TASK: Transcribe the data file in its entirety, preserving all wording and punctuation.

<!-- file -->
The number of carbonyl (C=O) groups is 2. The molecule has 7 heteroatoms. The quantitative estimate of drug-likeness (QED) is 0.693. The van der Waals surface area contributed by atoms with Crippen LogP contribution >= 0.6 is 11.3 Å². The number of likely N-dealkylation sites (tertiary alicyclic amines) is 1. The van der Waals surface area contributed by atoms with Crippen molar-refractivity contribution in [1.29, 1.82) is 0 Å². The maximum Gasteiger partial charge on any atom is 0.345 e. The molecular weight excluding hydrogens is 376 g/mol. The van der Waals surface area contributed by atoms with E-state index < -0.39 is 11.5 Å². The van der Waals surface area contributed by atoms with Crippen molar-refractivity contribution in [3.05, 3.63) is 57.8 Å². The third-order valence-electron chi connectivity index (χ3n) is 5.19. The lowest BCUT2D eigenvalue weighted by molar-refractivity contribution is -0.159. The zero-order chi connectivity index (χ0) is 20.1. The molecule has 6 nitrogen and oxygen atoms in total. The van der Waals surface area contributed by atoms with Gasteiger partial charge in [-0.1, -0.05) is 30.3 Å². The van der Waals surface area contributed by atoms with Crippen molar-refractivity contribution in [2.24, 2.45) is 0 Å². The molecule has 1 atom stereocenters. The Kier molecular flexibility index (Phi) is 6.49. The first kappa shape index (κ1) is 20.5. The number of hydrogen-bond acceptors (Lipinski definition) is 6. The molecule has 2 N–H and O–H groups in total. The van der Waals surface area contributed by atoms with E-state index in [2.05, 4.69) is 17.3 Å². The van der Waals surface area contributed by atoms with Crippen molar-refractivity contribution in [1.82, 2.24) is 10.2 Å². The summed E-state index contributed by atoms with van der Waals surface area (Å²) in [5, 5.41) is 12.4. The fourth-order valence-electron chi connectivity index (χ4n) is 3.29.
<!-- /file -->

The number of carbonyl (C=O) groups is 2. The molecule has 7 heteroatoms. The quantitative estimate of drug-likeness (QED) is 0.693. The van der Waals surface area contributed by atoms with Crippen LogP contribution >= 0.6 is 11.3 Å². The number of likely N-dealkylation sites (tertiary alicyclic amines) is 1. The van der Waals surface area contributed by atoms with Crippen molar-refractivity contribution in [1.29, 1.82) is 0 Å². The maximum Gasteiger partial charge on any atom is 0.345 e. The molecular weight excluding hydrogens is 376 g/mol. The van der Waals surface area contributed by atoms with E-state index < -0.39 is 11.5 Å². The van der Waals surface area contributed by atoms with Crippen molar-refractivity contribution in [3.05, 3.63) is 57.8 Å². The third-order valence-electron chi connectivity index (χ3n) is 5.19. The lowest BCUT2D eigenvalue weighted by molar-refractivity contribution is -0.159. The zero-order chi connectivity index (χ0) is 20.1. The molecule has 6 nitrogen and oxygen atoms in total. The van der Waals surface area contributed by atoms with Gasteiger partial charge in [-0.1, -0.05) is 30.3 Å². The van der Waals surface area contributed by atoms with Crippen molar-refractivity contribution in [2.24, 2.45) is 0 Å². The molecule has 1 atom stereocenters. The Kier molecular flexibility index (Phi) is 6.49. The first kappa shape index (κ1) is 20.5. The number of hydrogen-bond acceptors (Lipinski definition) is 6. The molecule has 2 N–H and O–H groups in total. The van der Waals surface area contributed by atoms with E-state index in [2.05, 4.69) is 17.3 Å². The van der Waals surface area contributed by atoms with Crippen molar-refractivity contribution in [1.82, 2.24) is 10.2 Å². The summed E-state index contributed by atoms with van der Waals surface area (Å²) in [5, 5.41) is 12.4. The fourth-order valence-electron chi connectivity index (χ4n) is 3.29.